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« Reply #7 on: March 26, 2011, 09:37:54 AM »

Leave it all in there.   Young bees just eat pollen.    It will be gone soon enough.   They know what they are doing.
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VolunteerK9
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« Reply #8 on: March 26, 2011, 10:20:21 AM »

Last year was my first year with bees and through manipulations I wound up doing more harm than good. I would leave it. If/when you decide to do a split, then I would remove a pollen frame to help the split out.
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brooksbeefarm
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« Reply #9 on: March 26, 2011, 10:52:16 AM »

timjea, your temp. is alot like in my area (maybe a bit colder) i had to take some pollen frames and give some empty frames to some of my hives last week. In some i just moved the pollen frames to the 2 and 9 position and move empty frames in to give the queen more laying room. It has been a cold winter and spring here,but some how my queens have been laying in cold weather and some had 7 and 8 frames of brood huh. So if yours are like mine, your queen needs more room to lay, just be sure they have good stores to last through April.Fore the past three weeks my bees have been briging in pollen on the warm days,I'll bet yours have too. cheer Jack
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FRAMEshift
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« Reply #10 on: March 26, 2011, 03:12:20 PM »

I pulled frames 3 and 8, spread out the four center frames and dropped in two new frames to open the brood nest some.  There is plenty of other pollen avalable on other brood comb, and they are bringing in lots of fresh pollen.

i had to take some pollen frames and give some empty frames to some of my hives last week. In some i just moved the pollen frames to the 2 and 9 position

This is one reason I like long hives.  You don't have to worry about removing frames.  You just slide them down and let the bees decide if they need them. 
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"You never can tell with bees."  --  Winnie-the-Pooh
timjea
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« Reply #11 on: March 26, 2011, 05:30:22 PM »

Well, that settles it then.  Since I have already pulled them out,  I will use them in a split or swarm catch in the coming weeks.  The low temps are starting to roll in today (Saturday) for a damp semi cold week next week.  The girls have been bringing in pollen for a bit over two weeks now.  I use old scrap plywood on the ground under the hives for grass/weed control, and it also lets me see what is falling out of the hive.  They sure drop alot of pollen!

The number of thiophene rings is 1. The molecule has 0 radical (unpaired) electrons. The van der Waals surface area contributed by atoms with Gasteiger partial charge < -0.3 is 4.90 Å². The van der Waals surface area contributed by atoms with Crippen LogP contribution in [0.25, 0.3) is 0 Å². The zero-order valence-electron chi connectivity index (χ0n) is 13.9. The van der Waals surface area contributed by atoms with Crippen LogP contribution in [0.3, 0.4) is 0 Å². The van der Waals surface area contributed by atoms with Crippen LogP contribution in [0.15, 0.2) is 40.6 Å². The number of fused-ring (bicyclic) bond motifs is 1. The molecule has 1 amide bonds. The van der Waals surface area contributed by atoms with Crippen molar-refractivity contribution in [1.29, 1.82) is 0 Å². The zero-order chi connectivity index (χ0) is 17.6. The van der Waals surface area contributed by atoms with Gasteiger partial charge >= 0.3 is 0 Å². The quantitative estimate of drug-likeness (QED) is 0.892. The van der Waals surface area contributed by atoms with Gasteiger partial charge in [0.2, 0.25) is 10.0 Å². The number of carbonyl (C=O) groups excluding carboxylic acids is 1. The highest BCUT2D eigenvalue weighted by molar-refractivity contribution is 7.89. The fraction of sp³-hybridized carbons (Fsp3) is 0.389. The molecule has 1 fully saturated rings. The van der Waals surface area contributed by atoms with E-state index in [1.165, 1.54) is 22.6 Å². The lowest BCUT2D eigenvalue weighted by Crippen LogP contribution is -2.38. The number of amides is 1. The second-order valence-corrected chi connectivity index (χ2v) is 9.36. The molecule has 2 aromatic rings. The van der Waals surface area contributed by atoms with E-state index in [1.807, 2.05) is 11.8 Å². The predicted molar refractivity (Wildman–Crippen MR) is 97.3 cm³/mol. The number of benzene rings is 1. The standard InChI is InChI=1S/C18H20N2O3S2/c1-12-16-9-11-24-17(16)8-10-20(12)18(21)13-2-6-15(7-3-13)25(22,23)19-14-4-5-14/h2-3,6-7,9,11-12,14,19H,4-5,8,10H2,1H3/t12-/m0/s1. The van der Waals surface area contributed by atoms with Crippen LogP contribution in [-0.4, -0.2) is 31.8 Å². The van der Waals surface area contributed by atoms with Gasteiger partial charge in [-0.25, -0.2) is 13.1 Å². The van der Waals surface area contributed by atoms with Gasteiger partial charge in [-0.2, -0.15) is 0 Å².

Thanks for all the input -
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donm
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« Reply #12 on: March 27, 2011, 12:07:08 PM »

Does anyone have any thoughts on sealing up pollen packed frames and using a little bit of para-moth?  I don't have the freezer space and was concerned about wax moth damage.  Wondering if it would be OK as long as they were aired out for a 2 or 3 days?   
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brooksbeefarm
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« Reply #13 on: March 27, 2011, 12:15:36 PM »

It would keep wax mouths out of it,but not so sure about shb. I've not had them yet, but i don't think para mouthballs have much effect on them.I'm sure someone on here knows. Jack
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donm
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« Reply #14 on: March 27, 2011, 12:19:28 PM »

Don't really have much of a problem with SHB where I am....thank goodness.  I was mainly wondering the para-moth would contaminate the pollen in the frames so the bees would not use it. 
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FRAMEshift
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« Reply #15 on: March 27, 2011, 12:34:59 PM »

Don't really have much of a problem with SHB where I am....thank goodness.  I was mainly wondering the para-moth would contaminate the pollen in the frames so the bees would not use it. 
Freeze the frames to kill the moth larvae and eggs (and the shb as well) and then remove from the freezer and wrap carefully.    If you don't have much space you could freeze them one at a time.  Yes, anything you add to the hive will end up in the bees and the honey... and eventually in you.
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"You never can tell with bees."  --  Winnie-the-Pooh